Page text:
• Dear Louise, we are planning to rerun the course November of this year. In behalf of my team I would like to ask you for the permission for using the first line of your commentary as testimonial for the new course. If you agree, we would be very happy about that!
    Thanks a lot and all best wishes
    Matteo Nanni

  • Dear Estrella,
    the certificate of participation that future learn offers is just for the participation. Please ask your academic institution if they accept it as part of a music course.
    Thank you again for your interest and have a nice time!

  • Dear Robert, I have just posted these explanations about the tuning system on another conversation with Emilysue on step 7.3.
    Here the short information:

    The Lute is tuned in equal temperament.
    The keyboard is tuned after Arnolt Schlick (1511)

    Here some more informations about the instrument-reconstructions:

    Ich spiele ein Renaissance- Cembalo...

  • The tuning of the Michal Gondko's lute follows to the late-mediaeval and renaissance treatises and is called: equal temperament.
    Corinas keyboard make use of a more complicate tuning system:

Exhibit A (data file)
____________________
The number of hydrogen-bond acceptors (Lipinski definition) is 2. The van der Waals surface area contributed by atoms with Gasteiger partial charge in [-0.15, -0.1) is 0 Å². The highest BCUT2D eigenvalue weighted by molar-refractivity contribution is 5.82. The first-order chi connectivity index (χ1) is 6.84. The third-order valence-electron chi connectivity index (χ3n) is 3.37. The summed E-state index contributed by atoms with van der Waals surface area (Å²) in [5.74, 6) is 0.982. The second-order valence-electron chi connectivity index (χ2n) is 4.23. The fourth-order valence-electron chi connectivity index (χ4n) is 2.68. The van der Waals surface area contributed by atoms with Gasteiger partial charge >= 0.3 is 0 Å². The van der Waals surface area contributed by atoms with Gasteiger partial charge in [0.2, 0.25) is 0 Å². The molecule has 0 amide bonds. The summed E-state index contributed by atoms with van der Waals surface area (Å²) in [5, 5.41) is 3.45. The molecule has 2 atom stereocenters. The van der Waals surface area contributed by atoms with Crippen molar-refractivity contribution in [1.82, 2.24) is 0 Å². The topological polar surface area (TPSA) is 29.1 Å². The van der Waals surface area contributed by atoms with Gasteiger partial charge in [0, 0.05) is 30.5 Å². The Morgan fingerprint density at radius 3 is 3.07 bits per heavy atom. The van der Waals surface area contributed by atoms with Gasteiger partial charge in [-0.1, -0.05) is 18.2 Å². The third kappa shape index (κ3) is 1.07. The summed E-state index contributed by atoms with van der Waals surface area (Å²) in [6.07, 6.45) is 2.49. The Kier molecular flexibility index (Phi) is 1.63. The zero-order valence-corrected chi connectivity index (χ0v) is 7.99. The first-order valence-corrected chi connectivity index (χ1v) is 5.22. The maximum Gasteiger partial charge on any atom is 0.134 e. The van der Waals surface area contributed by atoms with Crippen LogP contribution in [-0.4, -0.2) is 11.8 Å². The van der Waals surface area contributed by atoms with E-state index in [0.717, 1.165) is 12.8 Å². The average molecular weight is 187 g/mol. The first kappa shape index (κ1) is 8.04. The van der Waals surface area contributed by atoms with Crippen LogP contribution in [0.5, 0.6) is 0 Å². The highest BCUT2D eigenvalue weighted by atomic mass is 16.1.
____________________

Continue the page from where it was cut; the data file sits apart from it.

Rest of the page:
It follows the description of the early renaissance treatise by Arnolt Schlick (1511), and has almost-pythagorean fifths and fourths, while the major thirds are a...

  • I can understand the problem very well! The tablature notation is actually a very especial way to visualize musical phaenomena. It is closely linked to the specific manner to play the instrument. This may explains the difficulties to follow them.

    Concerning the "sharp" we already used this term in step 4.6. It is actually a word that indicates all kind of...

  • Yes, we will upload a pdf version during the next days.

  • I would like to welcome everybody who started during the last week!

  • Indeed the instruments are reconstructions of ancient instruments tuned in the late-medieval temperament.

  • Actually European music history owes the invention of the lute to the arabic culture. The Oud was introduced in Spain during the arab period. From there, during the 13th and 14th centuries, the medieval Lute was developed.
    Thank you Andrew for the great youtube video!

  • The role of the conductor in gregorian chant is quite a difficult question. In this case Dominique Vellard is indicating both the voice articulation and the cue.
    After the second Vatican Council gregorian chant is not any more so much in use in the catholic church. Of course you can still find many places practicing it. For that purpose there is a very good...